Hitting the Trail

The Down East Sunrise Trail has options for all, regardless of how they travel

The footprints, tire treads, and hoof marks on the Down East Sunrise Trail mark not only the number of people who utilize the 88-mile trail but the many ways in which they traverse it. The multiuse trail, which stretches from Ellsworth to Ayers Junction in Pembroke, is open to many forms of recreation, including walking, running, bicycling, ATV riding, and horseback riding. In the winter, this list expands to include cross-country skiing, snowshoeing, and snowmobiling.

The scenic trail takes travelers through wooded areas, past bogs and rivers, and through small coastal towns. The first six miles of the trail in Ellsworth are a crushed concrete surface, which is conducive for all modes of transportation, says Steve Rees, the Sunrise Trail Coalition president. Once the trail turns to gravel, he says, narrow-tire bicycles aren’t the best choice. Instead, he advises travelers to use hybrid or mountain bikes to navigate the bumpy surface, and to pack a pair of padded cycling gloves to wear on the rockier sections.

The trail runs through several small towns that have food and rest stops, and Rees says the trail has clear signage indicating how far away the next stop is. The first three towns with amenities, Franklin, Cherryfield, and Machias, are relatively close together with smaller towns in between, but the trail then becomes very rural for “many, many miles,” Rees says. The next stop is in the Dennysville area, more than 30 miles from Machias.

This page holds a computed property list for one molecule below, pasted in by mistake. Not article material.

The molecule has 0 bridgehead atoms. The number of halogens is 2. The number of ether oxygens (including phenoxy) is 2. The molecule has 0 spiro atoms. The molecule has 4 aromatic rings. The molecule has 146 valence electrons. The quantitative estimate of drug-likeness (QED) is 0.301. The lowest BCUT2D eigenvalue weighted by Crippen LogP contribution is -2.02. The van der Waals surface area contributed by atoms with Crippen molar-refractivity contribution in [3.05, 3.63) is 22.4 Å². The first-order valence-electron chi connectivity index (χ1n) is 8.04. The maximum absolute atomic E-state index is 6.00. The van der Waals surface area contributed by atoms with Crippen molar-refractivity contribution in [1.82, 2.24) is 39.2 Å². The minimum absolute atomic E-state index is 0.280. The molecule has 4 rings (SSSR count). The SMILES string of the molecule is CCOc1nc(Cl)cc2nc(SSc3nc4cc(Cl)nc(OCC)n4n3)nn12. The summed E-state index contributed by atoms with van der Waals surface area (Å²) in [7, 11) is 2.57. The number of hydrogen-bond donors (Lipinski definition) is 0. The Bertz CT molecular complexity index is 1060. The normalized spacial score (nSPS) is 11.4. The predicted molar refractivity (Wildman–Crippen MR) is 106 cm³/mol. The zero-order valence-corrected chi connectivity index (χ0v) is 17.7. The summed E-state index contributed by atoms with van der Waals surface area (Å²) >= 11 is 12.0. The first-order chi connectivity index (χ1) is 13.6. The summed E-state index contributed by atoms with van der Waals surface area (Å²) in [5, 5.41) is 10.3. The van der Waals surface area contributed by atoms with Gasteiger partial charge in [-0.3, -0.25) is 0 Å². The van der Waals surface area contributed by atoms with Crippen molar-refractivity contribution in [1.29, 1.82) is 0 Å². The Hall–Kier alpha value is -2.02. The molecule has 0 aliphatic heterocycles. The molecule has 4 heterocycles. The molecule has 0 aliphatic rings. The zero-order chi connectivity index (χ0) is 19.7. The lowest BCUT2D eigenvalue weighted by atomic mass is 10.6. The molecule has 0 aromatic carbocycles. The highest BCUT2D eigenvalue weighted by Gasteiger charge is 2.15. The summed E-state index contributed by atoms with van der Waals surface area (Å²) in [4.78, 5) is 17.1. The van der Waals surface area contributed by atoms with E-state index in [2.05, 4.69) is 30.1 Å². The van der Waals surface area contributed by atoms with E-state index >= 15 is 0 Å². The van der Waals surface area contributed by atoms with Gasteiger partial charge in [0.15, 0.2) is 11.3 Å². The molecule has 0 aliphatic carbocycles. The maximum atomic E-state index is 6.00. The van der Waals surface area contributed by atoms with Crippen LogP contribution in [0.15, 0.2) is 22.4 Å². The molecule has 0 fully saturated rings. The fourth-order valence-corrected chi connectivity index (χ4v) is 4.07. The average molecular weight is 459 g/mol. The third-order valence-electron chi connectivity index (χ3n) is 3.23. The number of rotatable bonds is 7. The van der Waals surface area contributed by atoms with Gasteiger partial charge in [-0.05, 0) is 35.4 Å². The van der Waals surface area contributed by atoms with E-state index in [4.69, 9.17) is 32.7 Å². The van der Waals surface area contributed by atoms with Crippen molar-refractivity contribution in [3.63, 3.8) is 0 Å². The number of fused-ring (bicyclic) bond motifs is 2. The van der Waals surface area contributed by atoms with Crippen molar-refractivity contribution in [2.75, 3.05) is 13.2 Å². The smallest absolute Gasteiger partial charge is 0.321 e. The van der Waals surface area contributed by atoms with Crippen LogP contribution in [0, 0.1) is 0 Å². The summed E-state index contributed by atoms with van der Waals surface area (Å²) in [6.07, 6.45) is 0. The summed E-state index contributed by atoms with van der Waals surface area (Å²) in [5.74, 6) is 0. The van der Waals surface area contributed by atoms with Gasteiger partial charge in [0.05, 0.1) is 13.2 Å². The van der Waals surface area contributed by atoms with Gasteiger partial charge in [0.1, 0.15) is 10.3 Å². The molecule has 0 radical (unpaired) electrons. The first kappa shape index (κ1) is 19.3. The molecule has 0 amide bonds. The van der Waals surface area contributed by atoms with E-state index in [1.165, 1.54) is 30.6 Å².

Riders on ATVs can complete the trail in one day, Rees says, but most people, espe- cially those on foot or horse, travel only a section of it. Lodging in the towns along the way allows visitors to spend multiple days on the trail. Near Cherryfield there’s also the option of one of half a dozen sites at a first-come, first-served campground, and in fact, according to Rees, people can camp anywhere along the trail.

The trail is open 24/7 and closes only in the case of severe mud or bad weather, but Rees says people should always check online before making the trip. While the trail was mostly used by locals when it opened in 2010, it now draws hikers, campers, and wildlife enthusiasts from all over Maine.